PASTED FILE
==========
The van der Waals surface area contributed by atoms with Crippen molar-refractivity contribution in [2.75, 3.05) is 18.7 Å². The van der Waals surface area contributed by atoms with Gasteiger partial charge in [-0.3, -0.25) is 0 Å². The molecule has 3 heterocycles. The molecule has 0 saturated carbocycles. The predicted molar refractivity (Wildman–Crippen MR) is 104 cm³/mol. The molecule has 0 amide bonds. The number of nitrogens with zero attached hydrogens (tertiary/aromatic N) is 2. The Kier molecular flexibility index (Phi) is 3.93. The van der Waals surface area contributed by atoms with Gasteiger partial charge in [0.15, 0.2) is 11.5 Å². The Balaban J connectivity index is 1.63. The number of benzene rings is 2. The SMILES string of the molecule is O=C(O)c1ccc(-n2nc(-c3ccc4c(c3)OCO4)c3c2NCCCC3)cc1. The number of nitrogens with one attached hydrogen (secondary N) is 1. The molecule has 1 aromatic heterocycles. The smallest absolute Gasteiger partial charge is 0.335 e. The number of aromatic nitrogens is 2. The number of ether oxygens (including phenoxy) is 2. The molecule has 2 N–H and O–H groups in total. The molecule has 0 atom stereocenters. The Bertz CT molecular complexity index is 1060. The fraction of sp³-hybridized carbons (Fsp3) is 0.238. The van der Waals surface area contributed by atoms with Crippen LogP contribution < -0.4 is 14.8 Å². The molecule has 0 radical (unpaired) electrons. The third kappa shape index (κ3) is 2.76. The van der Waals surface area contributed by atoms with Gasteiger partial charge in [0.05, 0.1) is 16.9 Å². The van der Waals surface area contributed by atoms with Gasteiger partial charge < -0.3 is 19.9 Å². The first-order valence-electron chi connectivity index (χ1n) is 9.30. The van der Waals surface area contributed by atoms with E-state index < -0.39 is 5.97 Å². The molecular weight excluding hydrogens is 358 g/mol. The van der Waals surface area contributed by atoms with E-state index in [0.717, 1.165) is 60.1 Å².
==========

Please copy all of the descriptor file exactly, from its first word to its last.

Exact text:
The van der Waals surface area contributed by atoms with Crippen molar-refractivity contribution in [2.75, 3.05) is 18.7 Å². The van der Waals surface area contributed by atoms with Gasteiger partial charge in [-0.3, -0.25) is 0 Å². The molecule has 3 heterocycles. The molecule has 0 saturated carbocycles. The predicted molar refractivity (Wildman–Crippen MR) is 104 cm³/mol. The molecule has 0 amide bonds. The number of nitrogens with zero attached hydrogens (tertiary/aromatic N) is 2. The Kier molecular flexibility index (Phi) is 3.93. The van der Waals surface area contributed by atoms with Gasteiger partial charge in [0.15, 0.2) is 11.5 Å². The Balaban J connectivity index is 1.63. The number of benzene rings is 2. The SMILES string of the molecule is O=C(O)c1ccc(-n2nc(-c3ccc4c(c3)OCO4)c3c2NCCCC3)cc1. The number of nitrogens with one attached hydrogen (secondary N) is 1. The molecule has 1 aromatic heterocycles. The smallest absolute Gasteiger partial charge is 0.335 e. The number of aromatic nitrogens is 2. The number of ether oxygens (including phenoxy) is 2. The molecule has 2 N–H and O–H groups in total. The molecule has 0 atom stereocenters. The Bertz CT molecular complexity index is 1060. The fraction of sp³-hybridized carbons (Fsp3) is 0.238. The van der Waals surface area contributed by atoms with Crippen LogP contribution < -0.4 is 14.8 Å². The molecule has 0 radical (unpaired) electrons. The third kappa shape index (κ3) is 2.76. The van der Waals surface area contributed by atoms with Gasteiger partial charge in [0.05, 0.1) is 16.9 Å². The van der Waals surface area contributed by atoms with Gasteiger partial charge < -0.3 is 19.9 Å². The first-order valence-electron chi connectivity index (χ1n) is 9.30. The van der Waals surface area contributed by atoms with E-state index < -0.39 is 5.97 Å². The molecular weight excluding hydrogens is 358 g/mol. The van der Waals surface area contributed by atoms with E-state index in [0.717, 1.165) is 60.1 Å².